WASHINGTON — Congressional budget experts say a climate and energy bill now stalled in the Senate would reduce the federal deficit by about $19 billion over the next decade.
The report by the nonpartisan Congressional Budget Office was the second positive analysis of the bill by a government agency in a month, but is likely to carry more weight than a similar report issued by the Environmental Protection Agency. The CBO is the entity responsible for providing Congress with nonpartisan analyses of economic and budget issues, and lawmakers rely on it for guidance.
The CBO report was immediately hailed by the bill's sponsors, who are struggling to move the climate measure through a divided Congress. Lawmakers have quietly begun considering a more modest approach that would target the electricity sector, in case the more sweeping measure fails.
"There is no more room for excuses — this must be our year to pass comprehensive climate and energy legislation and begin to send a price signal on carbon," said Sen. John Kerry, D-Mass., the bill's chief author. [See who donates the most money to Kerry.]
Many senators have told him and Sen. Joe Lieberman, I-Conn., the bill's co-sponsor, that they flatly oppose legislation that adds even a penny to the federal deficit, Kerry said. "So we hope they look anew at this initiative which reduces it," he said.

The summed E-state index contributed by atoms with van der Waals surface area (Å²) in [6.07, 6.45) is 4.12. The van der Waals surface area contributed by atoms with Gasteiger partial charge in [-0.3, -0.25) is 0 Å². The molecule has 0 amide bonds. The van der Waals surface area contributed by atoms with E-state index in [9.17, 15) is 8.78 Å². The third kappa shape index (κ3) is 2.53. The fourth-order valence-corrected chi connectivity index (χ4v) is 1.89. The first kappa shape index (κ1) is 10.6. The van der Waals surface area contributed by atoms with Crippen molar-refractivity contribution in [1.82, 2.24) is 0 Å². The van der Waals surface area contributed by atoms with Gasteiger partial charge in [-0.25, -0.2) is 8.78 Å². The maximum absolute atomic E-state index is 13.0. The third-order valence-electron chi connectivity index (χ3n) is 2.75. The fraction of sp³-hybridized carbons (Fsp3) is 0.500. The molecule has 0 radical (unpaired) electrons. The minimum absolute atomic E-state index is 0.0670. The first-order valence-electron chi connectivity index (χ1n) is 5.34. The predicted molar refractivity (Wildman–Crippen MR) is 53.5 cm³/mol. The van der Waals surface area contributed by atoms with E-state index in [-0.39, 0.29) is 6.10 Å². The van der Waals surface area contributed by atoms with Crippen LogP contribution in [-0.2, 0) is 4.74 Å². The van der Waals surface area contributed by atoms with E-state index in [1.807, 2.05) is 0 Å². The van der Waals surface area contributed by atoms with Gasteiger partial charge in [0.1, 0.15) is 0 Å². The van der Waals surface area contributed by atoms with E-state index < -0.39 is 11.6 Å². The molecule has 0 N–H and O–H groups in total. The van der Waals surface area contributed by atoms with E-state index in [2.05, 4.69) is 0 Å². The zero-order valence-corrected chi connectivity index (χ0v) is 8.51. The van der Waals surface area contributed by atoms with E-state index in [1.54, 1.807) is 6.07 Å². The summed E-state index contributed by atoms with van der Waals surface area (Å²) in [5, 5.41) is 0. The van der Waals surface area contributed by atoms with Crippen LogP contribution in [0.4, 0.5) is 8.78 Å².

In its report Wednesday, the CBO said the energy bill would increase federal revenues by about $751 billion from 2011 to 2020, mostly though the sale of carbon credits in so-called a cap-and-trade plan to be applied to utilities and other sectors of the economy.
The measure would increase spending by about nearly $732 billion, mostly from refunds to utility bills and tax credits, as well as investment in various energy provisions including research and development, the report said.
The Senate bill would tax carbon dioxide emissions produced by coal-fired power plants and other large polluters as a way to reduce pollution blamed for global warming. The legislation has been panned by many Republicans as a "national energy tax." No GOP senator has signed on as a co-sponsor.
An analysis by the EPA last month concluded that the Senate bill, dubbed the American Power Act, would cost households an average of $79 to $146 per year. Kerry and Lieberman said they believe Americans are willing to pay less than a dollar a day to curb global warming, reduce oil imports and create energy-related jobs. [See who donates the most money to Lieberman.]
The legislation aims to cut emissions of carbon dioxide and other heat-trapping greenhouse gases by 17 percent by 2020 and by more than 80 percent by 2050.
Even as the CBO was conducting its analysis, Kerry and other lawmakers have begun considering the more modest approach that would limit the carbon tax to the electricity sector.
Some White House officials have begun to speak favorably about such a "utility-only" approach, which they believe could be more attractive to Republicans. At a White House meeting last week, a bipartisan group of senators discussed an emissions cap that would be limited to stationary sources, which would primarily mean power plants and refineries.
No decisions have been reached, although Senate Majority Leader Harry Reid, D-Nev., is aiming to bring energy legislation to the Senate floor before the August recess.